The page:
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The political economy of mobile telecommunications liberalization: Evidence from the OECD countries

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  • Duso, Tomaso
  • Seldeslachts, Jo

Abstract

The change from analogue to digital technologies in the mobile telecom industries at the beginning of the 1990s increased the economic rationale for rendering these markets more competitive. Yet, the speed of reforms have been remarkably different across countries. We empirically investigate this cross-sectional and temporal variation in entry liberalization of OECD countries during the 1990s. A unique data set obtained by merging different sources on political, government and regulatory institutions - as well as private interests and ideologies - allows us to explore in detail several dimensions of the political economy of liberalization. Our findings indicate majoritarian electoral systems as important drivers for change, while independent industry regulators slow down such reforms. Furthermore, powerful industry incumbents hold up the liberalization process and governing bodies that favor a small welfare state accelerate it. The focus on separate elements of countries' institutions aims to shed light on the underlying structure of decision-making processes, providing a base for more structural political economy studies on regulatory change.

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Bibliographic Info

Article provided by Elsevier in its journal Journal of Comparative Economics.

Volume (Year): 38 (2010)
Issue (Month): 2 (June)
Pages: 199-216

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Handle: RePEc:eee:jcecon:v:38:y:2010:i:2:p:199-216

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Web page: http://www.elsevier.com/locate/inca/622864

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Keywords: Political economy Entry liberalization Mobile telecom Institutions Ideology Private interests OECD;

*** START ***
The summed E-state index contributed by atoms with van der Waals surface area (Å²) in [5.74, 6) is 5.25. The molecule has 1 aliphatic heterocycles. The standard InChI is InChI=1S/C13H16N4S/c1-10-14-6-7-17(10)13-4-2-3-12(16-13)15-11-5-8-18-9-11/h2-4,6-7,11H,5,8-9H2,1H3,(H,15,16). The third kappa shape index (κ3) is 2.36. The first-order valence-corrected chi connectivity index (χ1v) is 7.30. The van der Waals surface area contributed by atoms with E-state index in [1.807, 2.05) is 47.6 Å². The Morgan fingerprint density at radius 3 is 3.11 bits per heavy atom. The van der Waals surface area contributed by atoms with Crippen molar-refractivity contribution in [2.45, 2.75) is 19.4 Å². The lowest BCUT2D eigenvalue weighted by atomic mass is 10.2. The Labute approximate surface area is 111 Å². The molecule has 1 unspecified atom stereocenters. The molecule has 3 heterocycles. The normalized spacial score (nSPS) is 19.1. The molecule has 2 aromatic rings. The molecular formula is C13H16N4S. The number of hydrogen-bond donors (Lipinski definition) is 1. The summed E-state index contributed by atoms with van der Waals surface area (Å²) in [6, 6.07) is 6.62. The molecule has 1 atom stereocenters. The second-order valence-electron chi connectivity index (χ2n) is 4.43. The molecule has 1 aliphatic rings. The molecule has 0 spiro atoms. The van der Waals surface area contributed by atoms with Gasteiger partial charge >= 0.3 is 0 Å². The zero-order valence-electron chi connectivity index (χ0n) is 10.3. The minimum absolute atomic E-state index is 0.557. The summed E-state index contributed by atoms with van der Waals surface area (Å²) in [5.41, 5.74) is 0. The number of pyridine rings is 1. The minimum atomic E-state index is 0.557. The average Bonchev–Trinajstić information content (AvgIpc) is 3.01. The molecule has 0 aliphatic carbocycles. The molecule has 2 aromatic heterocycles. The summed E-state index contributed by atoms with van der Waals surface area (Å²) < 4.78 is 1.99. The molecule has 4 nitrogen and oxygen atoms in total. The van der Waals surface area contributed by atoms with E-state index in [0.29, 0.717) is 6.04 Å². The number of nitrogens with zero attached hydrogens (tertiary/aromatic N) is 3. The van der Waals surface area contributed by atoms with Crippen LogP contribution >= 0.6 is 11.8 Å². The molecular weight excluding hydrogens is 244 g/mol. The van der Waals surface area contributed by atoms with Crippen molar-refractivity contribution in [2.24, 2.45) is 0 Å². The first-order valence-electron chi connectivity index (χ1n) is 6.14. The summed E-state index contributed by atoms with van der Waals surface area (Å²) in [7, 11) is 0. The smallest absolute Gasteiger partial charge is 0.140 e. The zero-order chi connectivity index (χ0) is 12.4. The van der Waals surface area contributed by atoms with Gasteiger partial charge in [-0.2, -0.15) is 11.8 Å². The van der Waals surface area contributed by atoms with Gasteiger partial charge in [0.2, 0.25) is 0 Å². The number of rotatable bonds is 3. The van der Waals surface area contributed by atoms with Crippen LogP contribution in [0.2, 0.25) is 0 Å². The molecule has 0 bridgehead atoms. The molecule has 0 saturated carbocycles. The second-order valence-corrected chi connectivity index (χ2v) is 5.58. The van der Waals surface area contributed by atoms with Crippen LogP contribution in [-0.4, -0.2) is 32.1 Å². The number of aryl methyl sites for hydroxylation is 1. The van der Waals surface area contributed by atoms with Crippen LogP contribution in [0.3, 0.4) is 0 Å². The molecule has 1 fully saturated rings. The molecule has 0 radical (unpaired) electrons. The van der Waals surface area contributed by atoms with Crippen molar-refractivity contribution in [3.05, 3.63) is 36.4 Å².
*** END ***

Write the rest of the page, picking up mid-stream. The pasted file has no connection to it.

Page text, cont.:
References

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Citations

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Cited by:
  1. Bjørnskov, Christian & Potrafke, Niklas, 2012. "Political ideology and economic freedom across Canadian provinces," Munich Reprints in Economics 20277, University of Munich, Department of Economics.
  2. FILIPPO BELLOC and ANTONIO NICITA, 2010. "Partisan Liberalizations. A New Puzzle from OECD Network Industries?," RSCAS Working Papers 2010/28, European University Institute.
  3. Bortolotti, Bernardo & Cambini, Carlo & Rondi, Laura, 2013. "Reluctant regulation," Journal of Comparative Economics, Elsevier, vol. 41(3), pages 804-828.
  4. Osterloh, Steffen, 2010. "Words speak louder than actions: The impact of politics on economic performance," ZEW Discussion Papers 10-092, ZEW - Zentrum für Europäische Wirtschaftsforschung / Center for European Economic Research.
  5. Carlo Cambini & Laura Rondi, 2011. "Independence, Investment and Political Interference: Evidence from the European Union," RSCAS Working Papers 2011/42, European University Institute.
  6. Paolo Buccirossi & Lorenzo Ciari & Tomaso Duso & Giancarlo Spagnolo & Cristiana Vitale, 2013. "Competition Policy and Productivity Growth: An Empirical Assessment," The Review of Economics and Statistics, MIT Press, vol. 95(4), pages 1324-1336, October.
  7. Filippo Belloc & Antonio Nicita, 2011. "The political determinants of liberalization: do ideological cleavages still matter?," International Review of Economics, Springer, vol. 58(2), pages 121-145, June.
  8. Osterloh, Steffen & Debus, Marc, 2012. "Partisan politics in corporate taxation," European Journal of Political Economy, Elsevier, vol. 28(2), pages 192-207.
  9. Bernardo Bortolotti & Carlo Cambini & Laura Rondi, 2011. "Regulatory Independence, Ownership and Firm Value: The Role of Political Institutions," RSCAS Working Papers 2011/43, European University Institute.
  10. Erdogdu, Erkan, 2013. "Essays on Electricity Market Reforms: A Cross-Country Applied Approach," MPRA Paper 47139, University Library of Munich, Germany.
  11. Erdogdu, E., 2012. "The political economy of electricity market liberalization: a cross-country approach," Cambridge Working Papers in Economics 1227, Faculty of Economics, University of Cambridge.
  12. Carlo Cambini & Laura Rondi, 2010. "Regulatory Independence and Political Interference: Evidence from EU Mixed-Ownership Utilities’ Investment and Debt," Working Papers 2010.69, Fondazione Eni Enrico Mattei.

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